Adorable abandoned baby badger from Derbyshire now has four more cubs as playmates

Wildlife rescue worker Hayley Robinson, 27 has told how her life was turned upside down when she became a foster mum to FIVE orphaned baby badgers.

Thursday, 18th March 2021, 5:47 pm

A single rescued badger cub was brought to Cuan Wildlife Rescue in Much Wenlock, Shropshire, on February 16.

Just a few days old, it was found abandoned by a badger rescue group in Derbyshire.

Hayley agreed to become foster mum to the tiny cub, but she couldn't have predicted that just days later, another four tiny cubs would also arrive after being rescued from their flooded home by members of the public.

Sign up to our daily newsletter

The i newsletter cut through the noise

One of the baby badgers
One of the baby badgers

Too tiny to leave at the rescue centre where she works, she had to bring the five - Valentine, Rose, Cupid, Juliette and Casanova - home so she could be on hand 24/7.

Just like all first-time new parents, her nights are filled with round the clock feeds, initially waking up every two hours to feed the squeaking hungry newborns.

Her job involved sterilising and bottle-feeding the cubs every two hours, as well as cleaning out their bedding and helping them go to the toilet.

She described how she would traipse downstairs in her two-bed home several times throughout the night to feed the cubs in their bed in her living room.

Hayley Robinson with the five badger cubs she is fostering at her home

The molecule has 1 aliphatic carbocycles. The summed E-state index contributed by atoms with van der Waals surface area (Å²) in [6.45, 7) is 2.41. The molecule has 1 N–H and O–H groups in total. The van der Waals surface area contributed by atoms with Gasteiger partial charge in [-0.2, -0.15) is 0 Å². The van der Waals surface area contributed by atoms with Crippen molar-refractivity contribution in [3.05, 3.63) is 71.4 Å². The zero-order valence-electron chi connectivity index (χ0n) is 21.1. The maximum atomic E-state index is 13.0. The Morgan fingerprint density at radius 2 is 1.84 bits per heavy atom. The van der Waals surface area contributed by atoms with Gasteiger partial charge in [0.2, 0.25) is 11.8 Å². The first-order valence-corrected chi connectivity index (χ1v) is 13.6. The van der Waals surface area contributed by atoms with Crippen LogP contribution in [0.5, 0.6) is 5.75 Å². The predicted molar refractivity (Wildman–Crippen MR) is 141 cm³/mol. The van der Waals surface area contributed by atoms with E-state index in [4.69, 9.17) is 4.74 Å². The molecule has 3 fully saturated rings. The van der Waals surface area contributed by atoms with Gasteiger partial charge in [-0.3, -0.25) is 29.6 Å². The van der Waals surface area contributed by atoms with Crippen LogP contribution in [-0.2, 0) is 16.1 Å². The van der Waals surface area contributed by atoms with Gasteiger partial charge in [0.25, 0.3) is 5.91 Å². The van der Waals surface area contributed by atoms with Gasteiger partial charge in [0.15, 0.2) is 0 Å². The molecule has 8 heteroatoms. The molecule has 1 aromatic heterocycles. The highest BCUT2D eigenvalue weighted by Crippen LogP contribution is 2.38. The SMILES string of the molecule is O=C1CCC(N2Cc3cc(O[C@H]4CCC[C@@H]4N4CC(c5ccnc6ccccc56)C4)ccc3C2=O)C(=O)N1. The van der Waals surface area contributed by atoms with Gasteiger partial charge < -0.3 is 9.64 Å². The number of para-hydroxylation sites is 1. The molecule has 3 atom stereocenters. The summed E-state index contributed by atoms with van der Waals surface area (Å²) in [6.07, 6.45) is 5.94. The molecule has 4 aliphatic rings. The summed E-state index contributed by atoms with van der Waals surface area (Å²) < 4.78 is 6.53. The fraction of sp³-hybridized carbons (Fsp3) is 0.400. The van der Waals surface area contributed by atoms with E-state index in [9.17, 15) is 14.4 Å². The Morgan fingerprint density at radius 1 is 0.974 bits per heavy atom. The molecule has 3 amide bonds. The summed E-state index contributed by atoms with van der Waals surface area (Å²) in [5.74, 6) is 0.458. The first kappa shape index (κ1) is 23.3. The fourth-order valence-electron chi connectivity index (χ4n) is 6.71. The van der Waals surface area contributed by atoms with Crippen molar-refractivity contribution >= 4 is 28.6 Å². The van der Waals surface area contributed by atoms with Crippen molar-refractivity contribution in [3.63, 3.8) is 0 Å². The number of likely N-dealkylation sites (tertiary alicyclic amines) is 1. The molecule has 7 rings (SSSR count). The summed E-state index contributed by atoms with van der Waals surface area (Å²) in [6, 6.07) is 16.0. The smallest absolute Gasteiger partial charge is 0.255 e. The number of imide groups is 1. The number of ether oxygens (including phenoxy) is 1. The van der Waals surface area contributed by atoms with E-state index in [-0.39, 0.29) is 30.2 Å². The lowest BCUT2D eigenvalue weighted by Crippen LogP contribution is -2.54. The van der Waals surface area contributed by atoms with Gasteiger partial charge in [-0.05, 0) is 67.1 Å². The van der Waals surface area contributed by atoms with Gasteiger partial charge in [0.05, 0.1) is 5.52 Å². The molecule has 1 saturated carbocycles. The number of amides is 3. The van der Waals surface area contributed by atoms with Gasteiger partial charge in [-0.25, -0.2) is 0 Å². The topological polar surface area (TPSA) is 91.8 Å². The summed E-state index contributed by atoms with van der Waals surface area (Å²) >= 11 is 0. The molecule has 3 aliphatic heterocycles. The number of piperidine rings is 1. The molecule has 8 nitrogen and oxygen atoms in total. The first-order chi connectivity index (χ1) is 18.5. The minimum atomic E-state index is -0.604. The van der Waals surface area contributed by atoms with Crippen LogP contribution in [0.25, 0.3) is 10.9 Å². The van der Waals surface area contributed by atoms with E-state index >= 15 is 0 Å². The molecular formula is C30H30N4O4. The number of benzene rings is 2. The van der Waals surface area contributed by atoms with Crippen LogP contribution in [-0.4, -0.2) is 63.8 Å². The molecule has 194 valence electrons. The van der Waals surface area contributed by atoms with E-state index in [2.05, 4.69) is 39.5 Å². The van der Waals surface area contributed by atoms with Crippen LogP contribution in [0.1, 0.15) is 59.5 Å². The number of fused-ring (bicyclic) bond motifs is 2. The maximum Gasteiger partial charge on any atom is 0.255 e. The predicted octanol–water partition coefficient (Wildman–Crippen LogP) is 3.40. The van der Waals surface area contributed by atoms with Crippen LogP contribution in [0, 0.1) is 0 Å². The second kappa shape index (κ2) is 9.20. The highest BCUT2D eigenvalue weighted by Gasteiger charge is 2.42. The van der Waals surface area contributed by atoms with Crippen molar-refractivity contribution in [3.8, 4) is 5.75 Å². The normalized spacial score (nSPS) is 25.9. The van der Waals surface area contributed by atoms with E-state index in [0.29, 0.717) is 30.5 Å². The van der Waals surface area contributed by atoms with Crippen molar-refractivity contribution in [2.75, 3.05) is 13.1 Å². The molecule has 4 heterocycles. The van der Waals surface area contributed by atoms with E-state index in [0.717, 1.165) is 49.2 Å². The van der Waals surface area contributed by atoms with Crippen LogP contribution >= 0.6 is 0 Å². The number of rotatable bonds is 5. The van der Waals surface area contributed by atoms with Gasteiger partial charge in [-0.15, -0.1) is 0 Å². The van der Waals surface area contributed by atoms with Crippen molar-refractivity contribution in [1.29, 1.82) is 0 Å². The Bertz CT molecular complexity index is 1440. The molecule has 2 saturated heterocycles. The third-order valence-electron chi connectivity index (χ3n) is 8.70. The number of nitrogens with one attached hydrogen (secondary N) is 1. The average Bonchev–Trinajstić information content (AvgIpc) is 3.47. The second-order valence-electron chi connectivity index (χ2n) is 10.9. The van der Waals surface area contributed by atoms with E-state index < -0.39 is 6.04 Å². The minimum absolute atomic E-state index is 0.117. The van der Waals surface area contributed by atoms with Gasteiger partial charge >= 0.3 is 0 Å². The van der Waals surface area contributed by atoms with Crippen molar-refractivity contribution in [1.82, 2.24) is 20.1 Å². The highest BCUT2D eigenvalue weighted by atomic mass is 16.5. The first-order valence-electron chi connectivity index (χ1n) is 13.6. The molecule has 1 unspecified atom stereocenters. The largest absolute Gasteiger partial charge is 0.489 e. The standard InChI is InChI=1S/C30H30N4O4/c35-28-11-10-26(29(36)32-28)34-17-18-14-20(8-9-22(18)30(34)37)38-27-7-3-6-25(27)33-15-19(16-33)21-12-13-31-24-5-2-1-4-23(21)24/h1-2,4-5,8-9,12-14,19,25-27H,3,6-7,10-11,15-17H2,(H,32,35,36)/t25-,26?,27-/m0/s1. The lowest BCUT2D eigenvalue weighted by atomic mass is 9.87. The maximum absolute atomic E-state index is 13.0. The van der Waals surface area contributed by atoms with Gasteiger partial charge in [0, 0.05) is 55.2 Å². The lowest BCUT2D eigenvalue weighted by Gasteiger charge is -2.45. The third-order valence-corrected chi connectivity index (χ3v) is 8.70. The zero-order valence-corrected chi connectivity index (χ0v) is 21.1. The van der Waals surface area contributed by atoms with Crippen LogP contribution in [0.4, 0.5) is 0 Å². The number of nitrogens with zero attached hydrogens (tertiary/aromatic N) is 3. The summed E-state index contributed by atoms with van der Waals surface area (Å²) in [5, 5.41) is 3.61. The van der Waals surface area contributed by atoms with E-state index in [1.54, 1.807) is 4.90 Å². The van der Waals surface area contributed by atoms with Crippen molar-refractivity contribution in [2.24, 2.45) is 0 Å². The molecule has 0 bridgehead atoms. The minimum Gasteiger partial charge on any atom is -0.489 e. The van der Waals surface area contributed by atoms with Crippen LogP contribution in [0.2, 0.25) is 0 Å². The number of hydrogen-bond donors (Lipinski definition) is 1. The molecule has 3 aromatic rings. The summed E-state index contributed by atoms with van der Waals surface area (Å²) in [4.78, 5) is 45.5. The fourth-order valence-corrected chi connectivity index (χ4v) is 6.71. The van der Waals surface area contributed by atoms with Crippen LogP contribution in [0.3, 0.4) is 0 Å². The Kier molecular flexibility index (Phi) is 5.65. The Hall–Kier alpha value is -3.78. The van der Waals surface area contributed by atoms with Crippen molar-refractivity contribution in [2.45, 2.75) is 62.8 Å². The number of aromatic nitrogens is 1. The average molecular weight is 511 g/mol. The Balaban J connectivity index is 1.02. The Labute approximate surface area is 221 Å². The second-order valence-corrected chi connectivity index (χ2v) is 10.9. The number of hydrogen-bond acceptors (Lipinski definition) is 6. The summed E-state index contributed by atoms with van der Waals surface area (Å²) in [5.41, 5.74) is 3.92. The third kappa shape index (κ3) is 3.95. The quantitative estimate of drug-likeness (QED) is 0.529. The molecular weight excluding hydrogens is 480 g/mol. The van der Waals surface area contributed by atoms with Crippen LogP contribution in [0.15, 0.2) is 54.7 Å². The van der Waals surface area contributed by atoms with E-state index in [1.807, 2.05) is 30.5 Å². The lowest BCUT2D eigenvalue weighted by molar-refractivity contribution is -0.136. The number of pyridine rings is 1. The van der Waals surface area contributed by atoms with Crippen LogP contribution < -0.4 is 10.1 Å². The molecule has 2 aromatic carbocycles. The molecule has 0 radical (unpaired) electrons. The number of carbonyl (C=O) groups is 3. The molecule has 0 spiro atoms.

She said: "As cute as they were, it was definitely demanding at first.

"I was having to take power-naps between feeds!"

Hayley shared a video of the realities of being a full-time foster mum to five baby badgers - including hand feeding them with syringes.

She added: "Outside this industry, you'd never normally see them this small, so it's nice to share the experience with people and show the badgers' progress as they grow."

Now around five weeks old, the cubs are old enough to sleep through the night without regular feeds.

Hayley has been taking them into the Wildlife Centre with her in the daytime, and they are beginning to get their black and white markings and open their eyes.

Hayley said: "They've grown so much already - but I must say it's nice to get a full night's sleep!

"I'll probably have them for another four weeks yet, before they can go to live at the rescue centre - so my job is far from over."

Once they've been moved to the rescue centre, they will live there before being released into a safe man-made home in the wild in autumn.

Before they are released they'll be tested for and vaccinated against bovine tuberculosis.

Hayley said she'll miss the badgers when they eventually return to the wild.

She said: "In this job, it's not just about liking animals - they become your life and you think about them all the time.

"Sometimes you have to put your own feelings aside and do what's right for the animals - even if all you want to do is give them a cuddle.

"As much as I enjoy having them at home with me, I have to keep the end goal in mind - to give them the life they deserve back in the wild, so they can live like proper badgers."